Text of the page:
Targeted Therapy in Refractory Thyroid Cancer

Current Achievements and Limitations

Lucia Brilli; Furio Pacini


Future Oncol. 2011;7(5):657-668. 

In This Article

Abstract and Introduction


Thyroid cancer refractory to conventional treatments lacks effective treatment. Targeted therapy is an emerging therapeutic strategy for these cancers, based on preliminary promising results. Tyrosine kinase inhibitors target both specific oncogenic pathways involved in thyroid cancer progression and aspecific mechanisms such as neoangiogenesis. They are generally well tolerated and most adverse events have low-to-moderate severity. Other classes of drugs have been tested, alone or in combination with tyrosine kinase inhibitors, but so far the results have been limited. The aim of this article is to describe the benefits and limitations of innovative drugs that are currently under investigation in patients with refractory thyroid cancer.


Thyroid cancer is the most frequent tumor of the endocrine system and in the last few decades it has been the tumor with the largest increase in incidence among all human cancers.[1]

Thyroid cancer is represented by differentiated thyroid carcinoma (a large majority), medullary thyroid cancer (arising from the parafollicular C-cells) and anaplastic thyroid cancer (ATC). Differentiated thyroid carcinoma (DTC), papillary thyroid carcinoma (PTC) and follicular thyroid carcinoma, arise from the thyroid follicular epithelium; PTC represents the most frequent histotype, accounting for 80% of DTCs.[2] Most patients with DTC have limited disease and display an excellent prognosis with standard treatment, consisting of surgical resection, radioactive iodine (131I) and L-tyroxine suppressive therapy. Distant metastases at the time of diagnosis are very rare (5% of the patients) and recurrent disease occurs in another 10–15% of the cases. Approximately half of these cases can be cured with conventional radioiodine therapy or additional surgical procedures, but another half of these tumors became poorly differentiated, lose the ability to take up radioiodine and have a poor survival (15% at 10 years).[2–4] No effective treatment is currently available for this subgroup of patients; chemotherapy with cytotoxic drugs (doxorubicin alone or in combination with other drugs) has shown limited effects and its use is almost universally abandoned.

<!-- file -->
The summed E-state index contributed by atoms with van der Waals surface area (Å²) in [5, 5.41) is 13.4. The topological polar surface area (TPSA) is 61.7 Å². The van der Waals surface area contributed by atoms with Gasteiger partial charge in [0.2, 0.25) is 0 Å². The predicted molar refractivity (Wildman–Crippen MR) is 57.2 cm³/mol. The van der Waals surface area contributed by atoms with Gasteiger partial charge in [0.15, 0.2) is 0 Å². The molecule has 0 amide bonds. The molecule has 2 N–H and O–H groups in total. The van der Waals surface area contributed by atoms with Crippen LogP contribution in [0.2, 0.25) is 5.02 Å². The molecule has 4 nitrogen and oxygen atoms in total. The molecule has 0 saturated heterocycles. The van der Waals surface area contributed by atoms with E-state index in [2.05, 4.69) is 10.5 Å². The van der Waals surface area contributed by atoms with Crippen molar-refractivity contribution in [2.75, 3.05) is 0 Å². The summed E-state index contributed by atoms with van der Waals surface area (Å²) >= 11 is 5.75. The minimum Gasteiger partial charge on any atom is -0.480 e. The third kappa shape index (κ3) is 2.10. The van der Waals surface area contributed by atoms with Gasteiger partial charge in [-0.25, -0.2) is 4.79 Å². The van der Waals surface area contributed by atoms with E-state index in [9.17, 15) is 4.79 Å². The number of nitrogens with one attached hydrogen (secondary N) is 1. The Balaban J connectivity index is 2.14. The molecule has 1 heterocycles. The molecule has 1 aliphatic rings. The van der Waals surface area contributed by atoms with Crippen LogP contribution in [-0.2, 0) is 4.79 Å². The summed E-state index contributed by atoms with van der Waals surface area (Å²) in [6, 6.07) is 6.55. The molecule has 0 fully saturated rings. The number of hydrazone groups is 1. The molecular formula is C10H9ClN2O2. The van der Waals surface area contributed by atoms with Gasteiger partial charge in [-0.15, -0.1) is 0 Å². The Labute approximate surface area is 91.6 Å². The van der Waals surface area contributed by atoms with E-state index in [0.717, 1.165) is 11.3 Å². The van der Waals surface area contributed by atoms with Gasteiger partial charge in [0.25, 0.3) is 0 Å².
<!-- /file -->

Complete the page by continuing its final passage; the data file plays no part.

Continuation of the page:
Medullary thyroid cancer (MTC) accounts for approximately 5% of all thyroid cancer cases, its prognosis is intermediate between DTC and ATC, demonstrating a cumulative 10-year survival of approximately 75%, but it is strongly dependent from the initial stage.[5] Recurrent disease develops in approximately 50% of the patients and distant metastases are present, at first diagnosis, in 7–23% of MTC patients. For metastatic MTC, the overall survival rate is only 25% at 5 years and surgery is the only treatment option since radioactive iodine and thyroid-stimulating hormone suppressive therapy have no role. In addition in MTC, chemotherapy is not effective in MTC. MTC is sporadic in 80% of the cases and hereditary in the remainder. Hereditary MTC is associated with the multiple endocrine neoplasia type II syndrome transmitted with an autosomal dominant pattern.[6]

Anaplastic thyroid cancer represents less than 5% of all thyroid cancer but it is one of the most aggressive human tumors and its prognosis is very poor, with survival rate rarely exceeding 6–12 months.[7] It can arise de novo or from pre-existing DTC. Therapy is based on surgery (whenever it is possible), external beam radiotherapy and chemotherapy but with palliative effects.

Treatment of radioactive iodine-refractory DTC, metastatic MTC and ATC is a serious challenge for practioners. In the absence of consolidated treatments, patients with these tumors are candidates for innovative therapy.